“By fasting it is possible both to be delivered from future evils and to enjoy the good things to come. We fell into disease through sin; let us receive healing through repentance, which is not fruitful without fasting.” — Saint Basil the Great
Fast of Nineveh, February 6-9, 2017
The Iraqi Christian Relief Council is petitioning all Christians in the United States to join their Assyrian Christian brothers and sisters around the world in observing the three-day Fast of Nineveh, known also as the Fast of Jonah, this February. For the last 13 years – and especially during the rise of the Islamic State in Iraq and Syria – Assyrian Christians around the Middle East have paid a heavy price for their faith in Jesus Christ.
In order to promote solidarity with the persecuted church in the Middle East, beg the Lord for his mercy, and to usher in peace in war-torn Iraq and Syria, churches and communities across the United States are also invited to host a prayer vigil that will follow on the fourth day, the day of “giving thanks”.
What is the Fast of Nineveh?
The Fast of Nineveh, also known as the Rogation of the Ninevites, is an annual three-day fast that usually is observed three weeks before Lent. This year, the Fast of Nineveh will take place February 6-8, followed by a day of thanksgiving and prayer on Thursday, February 9.
“If My people who are called by My name will humble themselves, and pray and seek my face, and turn from their wicked ways, then I will hear from heaven, and will forgive their sins and heal their land.”-2 Chronicles 7:14
How is the Fast of Nineveh observed today?
The tradition of observing the Fast of Nineveh began around the 6th century A.D, in what is now modern-day Iraq. During that time, the cities of Nineveh (Mosul), Erbil and Bet-Garmeh (Kirkuk) fell victim to a deadly plague that lasted for 12 years and took countless lives.
The bishop of the Church of the East, Mar Sabrisho, called for the entire Assyrian nation to pray and fast for three days, begging the Lord to rescue them from the plague upon their people. This fast was later incorporated into the tradition of the Church of the East and is now observed by many other Eastern denominations like the Coptic and Armenian Christians.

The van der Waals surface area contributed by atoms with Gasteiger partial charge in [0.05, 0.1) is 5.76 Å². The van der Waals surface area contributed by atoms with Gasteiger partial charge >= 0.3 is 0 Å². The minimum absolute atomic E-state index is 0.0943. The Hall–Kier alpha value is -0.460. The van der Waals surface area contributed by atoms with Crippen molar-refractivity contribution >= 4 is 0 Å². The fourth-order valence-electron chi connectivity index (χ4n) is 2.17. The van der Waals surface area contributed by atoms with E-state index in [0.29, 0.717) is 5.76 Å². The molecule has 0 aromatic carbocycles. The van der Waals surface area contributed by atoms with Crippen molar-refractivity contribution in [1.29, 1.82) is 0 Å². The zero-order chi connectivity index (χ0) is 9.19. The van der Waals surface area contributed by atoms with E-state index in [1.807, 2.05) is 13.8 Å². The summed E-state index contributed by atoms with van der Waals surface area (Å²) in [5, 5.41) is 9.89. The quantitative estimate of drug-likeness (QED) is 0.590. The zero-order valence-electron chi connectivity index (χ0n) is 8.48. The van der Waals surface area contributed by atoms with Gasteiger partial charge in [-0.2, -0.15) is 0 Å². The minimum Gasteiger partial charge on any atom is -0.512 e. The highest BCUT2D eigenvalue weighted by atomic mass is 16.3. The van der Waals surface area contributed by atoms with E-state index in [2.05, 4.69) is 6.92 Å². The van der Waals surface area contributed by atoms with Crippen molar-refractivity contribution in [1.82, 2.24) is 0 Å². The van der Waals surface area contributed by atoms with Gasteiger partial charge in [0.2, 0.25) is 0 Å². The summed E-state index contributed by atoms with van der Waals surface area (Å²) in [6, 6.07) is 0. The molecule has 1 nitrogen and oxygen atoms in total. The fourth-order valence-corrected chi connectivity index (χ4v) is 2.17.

Who are the Assyrians?
The Assyrian Christians (also known as Syriac and Chaldean) are an ancient nation, descended from the same Ninevites who repented when they heard Jonah’s message. The Apostles Thomas and Bartholomew preached the gospel to the Assyrians of Iraq soon after Christ’s resurrection, and the Assyrians became one of the first nations to convert to Christianity.
Assyrians have inhabited their homeland of the Nineveh Plains, a swath of fertile land in Northern Iraq surrounding Mosul (Nineveh), for more than 5,000 years.
Convert or die
However, a steady century of escalating persecution at the hands of tyrants and radical Islamists has scattered the Assyrians around the Middle East. In 2003, there were approximately 1.2 million Assyrian Christians living Iraq and Syria; now, only 200,000 remain. The rise of the Islamic State in 2014 devastated the Assyrian Christian community of Iraq and Syria, as churches were destroyed, families fled their homes, women and children were sold into slavery and untold numbers lost their lives for refusing to deny their Savior Jesus Christ.
How to fast
The Fast of Nineveh traditionally is from midnight until sunset during these three days. Those who choose to fast traditionally abstain from food and drink. If for health reasons you are unable to do without food or drink during the day, try to abstain from meat, fish, or dairy products during the fast. The purpose of the fast is to give up a normal part of everyday life to reach a higher spiritual place.
Download our Fast of Nineveh information packet to learn more about this tradition of fasting. Donate to rebuild the Nineveh Plain after ISIS in Operation Return To Nineveh. Use hashtag #FastofNineveh on social media and tag @iraqichristian.